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Sex and High Court appointments: must all Judges have been barristers?

By Reg Graycar - posted Thursday, 2 January 2003


When Justice Claire L'Heureux-Dubé retired in July 2002 from the Supreme Court of Canada, she was replaced by Justice Marie Duchamp, who, like Justice L'Heureux Dube at the time of her appointment in 1987, was a member of the Quebec Court of Appeal.

However, in 1983, when Justice Roma Mitchell, the first woman appointed to the Supreme Court of any Australian State or Territory, retired from her position on the Supreme Court of South Australia, there were no other women on any of those courts. Some few years later, Justice Mary Gaudron was appointed to the High Court of Australia, the apex of this country's judicial system. Like Justice Mitchell before her, she will leave that court in February 2003 as the only woman ever to have served on it.

Over the past months, ever since Justice Gaudron announced her intention to retire in February 2003, there has been considerable attention focussed on whether the government would replace her with a woman or with a man. But that question leaves aside the much bigger issues that might have been discussed. Specifically, how are judges appointed in Australia, and what do we mean by 'merit'?

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One of the reasons that so few women have held high judicial office in this country is that judges of superior courts in Australia are almost invariably appointed from the ranks of practising senior barristers. Barristers are those members of the legal profession who do primarily court work and opinion work. They do not see clients directly but take their instructions from solicitors, who act as intermediaries. They are generally found around Queen's Square in Sydney, and are easily recognisable by their tendency to wear those quaint wigs and gowns. The most senior of them are elevated to the status of Queen's Counsel or in some states, such as NSW, 'senior counsel' - these are called 'silks'.

During the recent debate, we heard a lot about how appointments should be made strictly on 'merit', rather than by reference to some characteristic such as sex, or geographic representativeness. Merit is one of those terms that is rarely analysed in any detail. We don't tend to use the word unless there is some suggestion that factors like sex, or race, or even geography are also considered relevant, ie, it is used only when we talk of looking outside the traditional white male paradigm. One commentator has described the notion of 'merit' as a form of 'homosocial reproduction' or 'cloning' given the tendency to see those who look most like ourselves, and those whose lives most mirror our own, as meritorious. In a speech earlier in 2002, Justice Mary Gaudron said that merit "slyly conveys the message that men of silk are men of merit - a proposition which, if true, would mean that there were many, many fewer than 300 men with silk in NSW, and many, many fewer than 700 Australia-wide".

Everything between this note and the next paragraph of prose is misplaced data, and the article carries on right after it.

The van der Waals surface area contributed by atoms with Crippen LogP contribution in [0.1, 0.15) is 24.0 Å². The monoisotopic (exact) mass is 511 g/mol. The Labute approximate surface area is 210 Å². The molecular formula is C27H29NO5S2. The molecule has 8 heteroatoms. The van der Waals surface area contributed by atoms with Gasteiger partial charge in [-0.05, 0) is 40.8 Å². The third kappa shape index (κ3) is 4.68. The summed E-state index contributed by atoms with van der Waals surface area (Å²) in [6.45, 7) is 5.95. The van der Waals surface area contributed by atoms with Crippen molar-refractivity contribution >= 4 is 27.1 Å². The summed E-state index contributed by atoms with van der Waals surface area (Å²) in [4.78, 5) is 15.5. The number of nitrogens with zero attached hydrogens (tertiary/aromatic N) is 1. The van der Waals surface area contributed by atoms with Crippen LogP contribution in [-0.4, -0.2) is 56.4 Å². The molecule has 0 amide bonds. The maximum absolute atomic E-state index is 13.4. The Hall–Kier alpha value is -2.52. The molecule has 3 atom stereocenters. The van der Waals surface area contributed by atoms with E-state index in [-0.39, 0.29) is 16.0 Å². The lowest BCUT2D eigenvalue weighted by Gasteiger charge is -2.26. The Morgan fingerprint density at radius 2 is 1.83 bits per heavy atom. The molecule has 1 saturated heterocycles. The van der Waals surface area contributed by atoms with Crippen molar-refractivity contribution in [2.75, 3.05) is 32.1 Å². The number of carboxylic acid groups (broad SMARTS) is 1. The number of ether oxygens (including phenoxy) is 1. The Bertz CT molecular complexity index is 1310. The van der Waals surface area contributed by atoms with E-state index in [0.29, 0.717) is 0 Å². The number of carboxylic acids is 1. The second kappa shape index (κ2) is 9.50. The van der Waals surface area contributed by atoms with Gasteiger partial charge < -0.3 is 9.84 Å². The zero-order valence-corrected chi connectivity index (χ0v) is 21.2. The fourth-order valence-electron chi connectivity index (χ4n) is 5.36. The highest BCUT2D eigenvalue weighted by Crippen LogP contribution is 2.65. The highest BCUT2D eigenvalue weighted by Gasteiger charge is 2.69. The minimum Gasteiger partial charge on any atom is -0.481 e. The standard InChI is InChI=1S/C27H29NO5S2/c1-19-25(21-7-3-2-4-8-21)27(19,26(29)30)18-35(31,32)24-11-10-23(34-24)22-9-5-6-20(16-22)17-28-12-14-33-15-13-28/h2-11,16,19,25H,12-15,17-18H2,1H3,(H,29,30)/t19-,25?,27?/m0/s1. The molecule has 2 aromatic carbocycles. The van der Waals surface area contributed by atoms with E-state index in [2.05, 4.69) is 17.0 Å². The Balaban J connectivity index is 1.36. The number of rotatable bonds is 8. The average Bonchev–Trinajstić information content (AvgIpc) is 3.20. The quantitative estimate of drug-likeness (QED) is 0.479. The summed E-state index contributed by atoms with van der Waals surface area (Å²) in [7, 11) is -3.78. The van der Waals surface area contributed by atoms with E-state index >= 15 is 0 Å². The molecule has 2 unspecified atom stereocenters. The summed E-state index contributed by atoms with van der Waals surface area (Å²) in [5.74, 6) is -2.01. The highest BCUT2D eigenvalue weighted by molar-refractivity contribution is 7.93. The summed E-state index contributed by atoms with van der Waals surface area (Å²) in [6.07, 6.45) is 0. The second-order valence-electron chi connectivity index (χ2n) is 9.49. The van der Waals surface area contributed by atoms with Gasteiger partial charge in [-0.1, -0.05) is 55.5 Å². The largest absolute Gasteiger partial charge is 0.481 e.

Should this very small part of the legal profession be the only pool from which we draw when we seek to find the very best legal minds, the intellectual leaders of the judiciary whose role is to adjudicate upon a range of competing legal principles? In countries such as the United States, where the legal profession is not divided into solicitors and barristers, the pool of those from whom appointments are made is inevitably wider. In that country, as in Canada, many of the finest judges have been appointed from the senior ranks of the legal academy. The current Chief Justice of Canada, The Hon Beverley McLachlin, one of three women currently serving on that country's highest court, was a professor at the University of British Columbia at the time she was appointed to the bench in that province from where she was later promoted to the Supreme Court. Several of the other nine current judges have academic backgrounds, others have practice backgrounds, and some have both.

Rather than focus on the specifics of any individual appointment to the Court, perhaps it is time to have a broader discussion about the appointment of judges and about whether the judiciary is able to respond adequately to the diversity of the community, and of the legal issues that affect Australians in this new millennium.

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This story was first published in The Sydney Morning Herald on 18 December 2002.



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About the Author

Professor Reg Graycar is Associate Dean (Postgraduate Research) in the Faculty of Law at the University of Sydney.

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